Flash of Genius (2008)

“This is justice, Bob. This is how justice is dispensed in this country – with checkbooks. There are no brass bands, you know, there are no ticker tape parades, the mayor doesn’t give you the key to the city and call you a hero. You get a check, and that check makes the lives of you and your family a little easier… a little more pleasant. It’s that simple.” – Gregory Lawson

Number of Times Seen – Twice (25 Oct 2010 and 6 Apr 2021)

Brief Synopsis – Based on the true story of the inventor of the modern day windshield wiper and how he fought the Car companies after his idea was stolen by them.

My Take on it – Fascinating premise that works quite well.

Greg Kinnear is great in the lead role and really makes us understand the obsession of his character in trying to prove his integrity within a very conflicting world.

The film allows us to see the wear and tear that this prolonged court case had on his family because of his yearning to prove that his idea was stolen by so many others who were not willing to give him the credit that he felt he truly deserved.

The court room scenes are done ell and they even are able to inject some comedy into this story when he calls himself as a witness which helps ensue a very comical rendition of his questioning himself on the stand.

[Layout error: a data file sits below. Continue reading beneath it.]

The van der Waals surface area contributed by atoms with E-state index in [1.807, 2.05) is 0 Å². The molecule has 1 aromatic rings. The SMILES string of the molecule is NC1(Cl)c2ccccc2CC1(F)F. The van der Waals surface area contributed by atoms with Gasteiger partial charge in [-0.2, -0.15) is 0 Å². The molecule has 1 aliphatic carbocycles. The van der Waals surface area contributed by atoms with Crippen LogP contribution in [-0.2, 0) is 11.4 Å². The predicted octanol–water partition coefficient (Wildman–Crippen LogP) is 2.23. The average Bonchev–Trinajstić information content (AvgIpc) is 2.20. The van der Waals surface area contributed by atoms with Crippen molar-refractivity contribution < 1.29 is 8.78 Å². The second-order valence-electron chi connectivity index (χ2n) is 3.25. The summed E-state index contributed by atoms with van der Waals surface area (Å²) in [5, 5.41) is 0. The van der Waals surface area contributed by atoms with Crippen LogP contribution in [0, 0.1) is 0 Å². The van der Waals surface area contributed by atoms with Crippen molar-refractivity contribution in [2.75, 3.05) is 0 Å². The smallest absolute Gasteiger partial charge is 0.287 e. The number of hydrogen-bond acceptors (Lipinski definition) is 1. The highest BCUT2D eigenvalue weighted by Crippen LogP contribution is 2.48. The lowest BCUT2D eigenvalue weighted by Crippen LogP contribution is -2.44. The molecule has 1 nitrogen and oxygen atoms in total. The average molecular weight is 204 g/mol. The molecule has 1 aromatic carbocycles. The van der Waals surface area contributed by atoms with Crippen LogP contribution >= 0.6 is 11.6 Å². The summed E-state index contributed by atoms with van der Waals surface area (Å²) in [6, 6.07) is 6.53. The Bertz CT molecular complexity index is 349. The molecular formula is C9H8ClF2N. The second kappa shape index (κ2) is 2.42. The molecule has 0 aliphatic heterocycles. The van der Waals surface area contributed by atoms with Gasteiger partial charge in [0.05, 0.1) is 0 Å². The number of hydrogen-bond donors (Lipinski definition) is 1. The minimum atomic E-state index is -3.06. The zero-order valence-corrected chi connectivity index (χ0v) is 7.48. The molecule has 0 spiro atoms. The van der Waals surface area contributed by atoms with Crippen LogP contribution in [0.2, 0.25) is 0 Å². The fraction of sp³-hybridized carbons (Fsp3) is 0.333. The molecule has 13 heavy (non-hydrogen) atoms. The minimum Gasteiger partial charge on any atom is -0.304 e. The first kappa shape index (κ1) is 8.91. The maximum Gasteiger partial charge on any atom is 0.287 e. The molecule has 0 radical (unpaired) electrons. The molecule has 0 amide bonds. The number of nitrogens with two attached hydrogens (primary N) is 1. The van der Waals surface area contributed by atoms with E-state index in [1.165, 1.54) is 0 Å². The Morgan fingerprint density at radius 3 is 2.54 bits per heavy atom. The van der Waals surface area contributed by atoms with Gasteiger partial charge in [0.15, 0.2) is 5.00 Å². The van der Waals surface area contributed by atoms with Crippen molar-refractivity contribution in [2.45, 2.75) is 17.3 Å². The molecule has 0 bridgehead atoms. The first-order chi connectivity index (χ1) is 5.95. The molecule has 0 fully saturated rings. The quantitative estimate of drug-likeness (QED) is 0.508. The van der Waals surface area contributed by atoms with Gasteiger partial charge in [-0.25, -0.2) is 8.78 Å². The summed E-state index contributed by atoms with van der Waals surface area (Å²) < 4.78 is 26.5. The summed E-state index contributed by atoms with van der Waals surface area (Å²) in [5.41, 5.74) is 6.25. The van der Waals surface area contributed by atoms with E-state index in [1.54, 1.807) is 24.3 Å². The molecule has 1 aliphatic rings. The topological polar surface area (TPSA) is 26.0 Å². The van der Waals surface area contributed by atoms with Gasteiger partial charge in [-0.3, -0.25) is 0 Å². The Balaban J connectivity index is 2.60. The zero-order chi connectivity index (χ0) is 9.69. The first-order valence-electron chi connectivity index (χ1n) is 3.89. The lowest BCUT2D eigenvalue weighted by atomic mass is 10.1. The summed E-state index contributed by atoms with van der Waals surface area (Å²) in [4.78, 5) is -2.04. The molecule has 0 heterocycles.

The film is a bit too long for its own good and there are a few scenes along the way that drag a bit and probably should have been edited down somewhat.

Besides Kinnear, the film has a great supporting cast including Lauren Graham, Alan Alda and Dermot Mulroney who all help make things feel even more genuine and realistic by the way they all act in the given situations.


MovieRob’s Favorite Trivia – Kearns received many offers from Hollywood for his story over the years but he rejected them all as he didn’t trust anyone enough to tell his story properly. Eventually he was won over by Marc Abraham’s passion and his promise to keep to the facts as much as possible. The family provided documentation, photographs, home movies and anecdotes, while eldest son Dennis – now a lawyer – represented the family’s interests. All in all, the process of getting the Kearns story up onto the big screen took 9 years. (From IMDB)

Rating – Globe Worthy (7/10)


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